The NSA is, in fact, an agency of the Department of Defense, and the head of the NSA has been a uniformed officer of one of the armed forces (usually Air Force or Navy) since it's inception. The NRO (National Reconnaissance Office, our friendly eyes in the sky) also is usually, but not always, run by someone in uniform. The CIA is, usually, a political appointment (see Bush, George Herbert Walker). DEA and ATF and FBI appointments will likely come from major police forces or political allies of the President who served as prosecutors, and the same with Homeland Security.
 
2014-02-01 11:34:55 AM  
Wierd listening to 6 months in a Leaky Boat by Split Enz right now.
 
2014-02-01 11:45:54 AM  
Yes. That is the problem. My point is ever having military guys in charge of intelligence was a bad farking call, and the incest between intelligence, military, and law enforcement agencies is growing, right at the time when we need to put some big barriers between em. If Obama cared at all about rolling things back, he would have put a non-military guy in charge of the NSA. He would have broken with tradition.

Instead the guy who decided it was a good idea to put the head of the CIA in charge of the DOD is showing everyone he plans to stay the course. Established crossover is sacrosanct. Current crossover will become expected. Future crossover is to be expected. There is no rolling it back.

It's sick.

So again, my point is, as the incestuous relationships grow, we'll know we're farked when it finally formalizes itself by infecting civilian law enforcement completely. It's already happening. Once the career path is formalized at the top, we're farked.
 
2014-02-01 11:50:03 AM  
Unless, of course, anyone here thinks having certain top intelligence positions default to uniformed officers, or having a revolving door between one and the other is a good idea.

Remember, you have to defend the policies this has resulted in if you think so.
 
2014-02-01 12:04:43 PM  

Jensaarai: Unless, of course, anyone here thinks having certain top intelligence positions default to uniformed officers, or having a revolving door between one and the other is a good idea.

Remember, you have to defend the policies this has resulted in if you think so.


Intel has always been in the domain of the military. The crossover is bad, but it's the crossing out of the military that's the problem.

As far as the policies, the things most people are objecting to (hoovering up ALL THE INTERWEBZ and not calling it spying 'til you look at the data) is a natural extension of how sigint has been handled since we started listening to enemy radio transmissions. It's gone too far, but it's not hard to understand how it got there, and that the guy in charge of a military agency wears a uniform has little to do with whether it's right or wrong.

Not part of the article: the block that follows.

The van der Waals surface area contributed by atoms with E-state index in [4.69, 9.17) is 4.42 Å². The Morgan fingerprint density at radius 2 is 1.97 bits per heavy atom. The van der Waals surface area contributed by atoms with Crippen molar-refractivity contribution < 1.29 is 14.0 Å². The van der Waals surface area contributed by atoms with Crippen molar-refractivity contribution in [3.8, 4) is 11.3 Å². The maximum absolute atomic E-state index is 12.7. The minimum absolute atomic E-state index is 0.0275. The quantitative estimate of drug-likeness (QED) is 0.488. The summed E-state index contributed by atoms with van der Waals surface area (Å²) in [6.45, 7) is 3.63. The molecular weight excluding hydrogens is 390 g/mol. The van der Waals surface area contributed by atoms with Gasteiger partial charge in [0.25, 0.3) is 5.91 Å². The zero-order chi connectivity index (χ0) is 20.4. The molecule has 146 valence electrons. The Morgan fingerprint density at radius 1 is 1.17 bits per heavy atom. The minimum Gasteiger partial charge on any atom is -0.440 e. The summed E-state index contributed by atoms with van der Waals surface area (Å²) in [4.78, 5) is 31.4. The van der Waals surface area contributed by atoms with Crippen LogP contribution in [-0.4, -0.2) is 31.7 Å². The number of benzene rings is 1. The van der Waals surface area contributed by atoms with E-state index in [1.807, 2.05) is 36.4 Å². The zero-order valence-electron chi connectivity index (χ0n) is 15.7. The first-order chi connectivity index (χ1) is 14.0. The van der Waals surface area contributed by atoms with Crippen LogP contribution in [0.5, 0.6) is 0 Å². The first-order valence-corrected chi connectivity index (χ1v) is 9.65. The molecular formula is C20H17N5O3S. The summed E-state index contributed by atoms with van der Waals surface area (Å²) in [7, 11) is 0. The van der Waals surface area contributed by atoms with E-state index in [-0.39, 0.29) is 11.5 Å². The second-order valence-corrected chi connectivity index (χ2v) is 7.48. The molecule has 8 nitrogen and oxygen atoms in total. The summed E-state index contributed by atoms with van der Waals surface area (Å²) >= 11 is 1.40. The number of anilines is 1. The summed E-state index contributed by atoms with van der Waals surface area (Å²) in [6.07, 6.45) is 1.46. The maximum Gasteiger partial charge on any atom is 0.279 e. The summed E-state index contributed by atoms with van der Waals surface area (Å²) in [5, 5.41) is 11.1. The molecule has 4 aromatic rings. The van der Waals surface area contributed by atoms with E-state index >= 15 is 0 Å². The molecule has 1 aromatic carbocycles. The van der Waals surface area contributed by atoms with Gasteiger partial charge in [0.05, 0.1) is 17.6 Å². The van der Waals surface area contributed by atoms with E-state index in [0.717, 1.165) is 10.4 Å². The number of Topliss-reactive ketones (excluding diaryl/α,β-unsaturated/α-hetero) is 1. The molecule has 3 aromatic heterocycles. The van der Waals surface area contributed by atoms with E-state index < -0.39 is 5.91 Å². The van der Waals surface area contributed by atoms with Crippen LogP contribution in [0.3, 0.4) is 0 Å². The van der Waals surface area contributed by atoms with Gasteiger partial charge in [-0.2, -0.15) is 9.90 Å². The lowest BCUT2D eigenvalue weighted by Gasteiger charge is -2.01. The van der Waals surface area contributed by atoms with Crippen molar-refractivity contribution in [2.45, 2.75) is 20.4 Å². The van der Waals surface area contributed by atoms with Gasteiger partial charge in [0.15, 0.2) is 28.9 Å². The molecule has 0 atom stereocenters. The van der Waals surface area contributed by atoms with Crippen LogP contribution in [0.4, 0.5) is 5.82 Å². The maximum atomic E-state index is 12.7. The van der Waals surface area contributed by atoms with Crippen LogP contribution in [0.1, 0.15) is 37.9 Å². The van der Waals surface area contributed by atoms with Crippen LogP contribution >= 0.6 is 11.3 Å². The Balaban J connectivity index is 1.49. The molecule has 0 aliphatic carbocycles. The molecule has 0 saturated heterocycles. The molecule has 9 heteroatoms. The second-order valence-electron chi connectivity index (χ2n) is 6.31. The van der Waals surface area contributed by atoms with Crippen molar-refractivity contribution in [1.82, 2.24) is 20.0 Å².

2014-02-01 12:17:21 PM  

Jensaarai: The ever more blatant organizational incest between the military and intelligence communities (because 9/11!!!11) is growing quite worrisome. When we see the head of the DEA or ATF go to or come from those branches regularly is when we know it'll be time to pack it in.


If I recall correctly, the head of the NSA has almost always been either a retired or active duty military officer.
 
2014-02-01 12:18:28 PM  

Jensaarai: Unless, of course, anyone here thinks having certain top intelligence positions default to uniformed officers, or having a revolving door between one and the other is a good idea.

Remember, you have to defend the policies this has resulted in if you think so.


The CIA has had almost exclusively civilian leadership. This civilian leadership resulted in torture and assassinations. Maybe they need more military influence, not less.
 
2014-02-01 12:27:43 PM  
Oh he'll have ways of plugging leaking places alright.
 
2014-02-01 12:29:54 PM  

incendi: This is good news. The NSA will be unable to actually look at any of the data because all the analysts will be too busy sweeping, scrubbing, and re-painting the data centers.

/former filthy blueshirt


Field work to Field Day!

/still can't look at a hand broom without PTSD flashbacks to eight hour field day while underway on the SSN Neversail
 
2014-02-01 12:32:27 PM  
Rogers, like Alexander before him, will also take the reigns as the head of the four-year-old Cyber Command

Excellent!

2.bp.blogspot.com
 
2014-02-01 01:10:59 PM  

Robin Hoodie: Jensaarai: Unless, of course, anyone here thinks having certain top intelligence positions default to uniformed officers, or having a revolving door between one and the other is a good idea.

Remember, you have to defend the policies this has resulted in if you think so.

The CIA has had almost exclusively civilian leadership. This civilian leadership resulted in torture and assassinations. Maybe they need more military influence, not less.


Good point.

Let's do a swap. Assign a prominent civil rights lawyer to head the NSA, and then assign a uniformed military officer to the CIA.

/we're half way there!
 
2014-02-01 01:31:06 PM  
Never ask a Navy man if he wants another drink.
 
2014-02-01 01:37:21 PM  
So, they're replacing that armchair general.
 
2014-02-01 01:52:06 PM  
Same shiat, different liar.
 
2014-02-01 01:56:39 PM  

Jensaarai: The ever more blatant organizational incest between the military and intelligence communities (because 9/11!!!11) is growing quite worrisome. When we see the head of the DEA or ATF go to or come from those branches regularly is when we know it'll be time to pack it in.


Are you farking daft?  The 'darkest times' in the history of the NSA came when it was run by a bureaucrat.  It's traditionally been run by someone from the armed forces because they cater to all of them, so having someone familiar with the way armed forces operates keeps communication efficient.  It was a farking mess when the non-military member ran the show.

The Secret Sentry, go read it.